Cooperation to address challenges
For companies, operating in an environment of transition presents many challenges that require innovative action. Nissim highlighted a number of such challenges his telecom company had encountered when operating in countries that had experienced revolutionary bursts, such as Egypt and Tunisia. Times of transition give rise to situations that are not included in the license agreements corporations have with the governments of these countries in order to be able to operate, so they require different ways of responding. In the case of the information and communication technology sector, to which Orange belongs, the industry established the Telecommunications Industry Dialogue, which published its Guiding Principles on Freedom of Expression and Privacy in 2013 to find a common response to threats in operating countries.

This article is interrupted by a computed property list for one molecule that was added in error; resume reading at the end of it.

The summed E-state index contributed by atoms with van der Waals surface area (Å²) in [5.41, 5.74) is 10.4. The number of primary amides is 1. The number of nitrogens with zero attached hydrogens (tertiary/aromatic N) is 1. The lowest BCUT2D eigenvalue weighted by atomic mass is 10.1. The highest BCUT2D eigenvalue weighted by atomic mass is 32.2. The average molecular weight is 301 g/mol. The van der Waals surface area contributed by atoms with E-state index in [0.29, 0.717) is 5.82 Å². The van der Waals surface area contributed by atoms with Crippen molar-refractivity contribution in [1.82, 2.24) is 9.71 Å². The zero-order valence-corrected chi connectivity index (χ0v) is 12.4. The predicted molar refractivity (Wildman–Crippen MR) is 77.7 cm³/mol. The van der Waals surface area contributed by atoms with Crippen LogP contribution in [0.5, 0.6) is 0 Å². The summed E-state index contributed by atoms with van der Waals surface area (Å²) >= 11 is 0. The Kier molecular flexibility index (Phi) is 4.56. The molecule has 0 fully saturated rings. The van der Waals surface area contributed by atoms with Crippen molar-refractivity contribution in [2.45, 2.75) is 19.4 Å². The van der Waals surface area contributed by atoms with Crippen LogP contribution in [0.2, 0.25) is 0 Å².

Key messages and recommendations
Transitional justice processes in today’s world require the involvement of non-state actors, including corporate actors, as the main perpetrators of human rights violations in conflicts frequently involve other actors than the government. In particular in cases where corporate abuse has been a significant part of the conflict, the peace process needs to reflect this.
With respect to companies’ role in contributing to peace and stability, the panel discussion made clear that the private sector is crucial for short-term relief as well as long-term opportunities, most importantly employment. Corporations may be able to yield their leverage over the state through continuous engagement with governments or sector-level cooperation to cope with ever-changing challenges that operating in an environment of transition bring to the table.
Listen to the panel discussion in our podcast here